It’s important that adjusters review bills not only based on cost but also on value, says Kevin Quinley, founder and principal of Quinley Risk Associates. In the latest Claims Insights podcast, he says adjusters shouldn’t be afraid to question charges or ask for advance notice or pre-approval on larger billing items.
Managing legal costs is an important skillset, according to Quinley, who says adjusters shouldn’t be afraid to ask for fee discounts, “it never hurts to ask.”
Upon receipt of a legal bill, the adjuster should review it for inconsistencies.
Budgets are useful, he says, in order to evaluate whether to continue litigation or settle a case. In addition, a budget helps an adjuster set reserves on a file and shows the attorney that the adjuster and carrier are cost conscious. He recommends getting them within the initial 60 days of a case.
A claims veteran with 38 years of experience, he suggests establishing early warning tripwires to help prevent nasty surprises that blow budgets and/or reserves. This can be done by hour or dollar threshold. He also recommends asking for advance notice on whopper bills.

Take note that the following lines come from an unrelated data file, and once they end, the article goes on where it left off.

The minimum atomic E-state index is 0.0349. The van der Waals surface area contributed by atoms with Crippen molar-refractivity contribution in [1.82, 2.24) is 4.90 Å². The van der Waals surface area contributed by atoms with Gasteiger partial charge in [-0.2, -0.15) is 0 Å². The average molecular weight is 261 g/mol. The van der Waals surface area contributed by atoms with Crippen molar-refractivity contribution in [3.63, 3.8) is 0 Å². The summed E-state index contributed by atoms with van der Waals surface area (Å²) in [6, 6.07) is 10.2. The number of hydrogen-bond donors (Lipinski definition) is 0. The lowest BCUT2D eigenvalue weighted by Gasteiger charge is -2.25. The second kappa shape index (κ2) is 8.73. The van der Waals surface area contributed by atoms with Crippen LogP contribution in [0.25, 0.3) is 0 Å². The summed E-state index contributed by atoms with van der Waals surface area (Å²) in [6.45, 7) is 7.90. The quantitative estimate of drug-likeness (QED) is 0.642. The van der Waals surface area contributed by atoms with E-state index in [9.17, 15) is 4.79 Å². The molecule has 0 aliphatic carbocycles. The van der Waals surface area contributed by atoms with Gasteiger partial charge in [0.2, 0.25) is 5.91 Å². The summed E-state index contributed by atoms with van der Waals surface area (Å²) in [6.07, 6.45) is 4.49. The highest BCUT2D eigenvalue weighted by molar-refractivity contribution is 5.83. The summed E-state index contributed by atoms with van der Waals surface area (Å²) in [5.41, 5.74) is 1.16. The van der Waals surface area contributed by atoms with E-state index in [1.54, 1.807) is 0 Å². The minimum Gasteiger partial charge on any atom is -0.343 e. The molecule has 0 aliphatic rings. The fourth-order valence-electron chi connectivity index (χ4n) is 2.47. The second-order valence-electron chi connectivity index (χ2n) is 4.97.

Research, is a black hole of legal expenses, he says and a way for adjusters to better manage that aspect of cases that drive legal spend is by requiring pre-approval for legal or medical research. He suggests asking for the scope and rationale of such research before giving approval.
Some red flags that adjusters should be on the lookout for when reviewing legal invoices, include bills that are not itemized and bills that contain heavy charges for “read and review”, as well as unknown lawyers or teams billing on a case.
The best advice Quinley can give is to be pragmatic, rather than emotional when it comes to examining legal bills. He says it’s important not to “let emotion override reason.”
The claims consultant does recommended adjusters consider alternative dispute resolution as a way to resolve some claims, since court cases can take a long time and cost quite a bit of money.
A chief takeaway, he says is that while it’s important to be cost conscious, the value of the service is by far the most important goal to achieve.
Was this article valuable?
Here are more articles you may enjoy.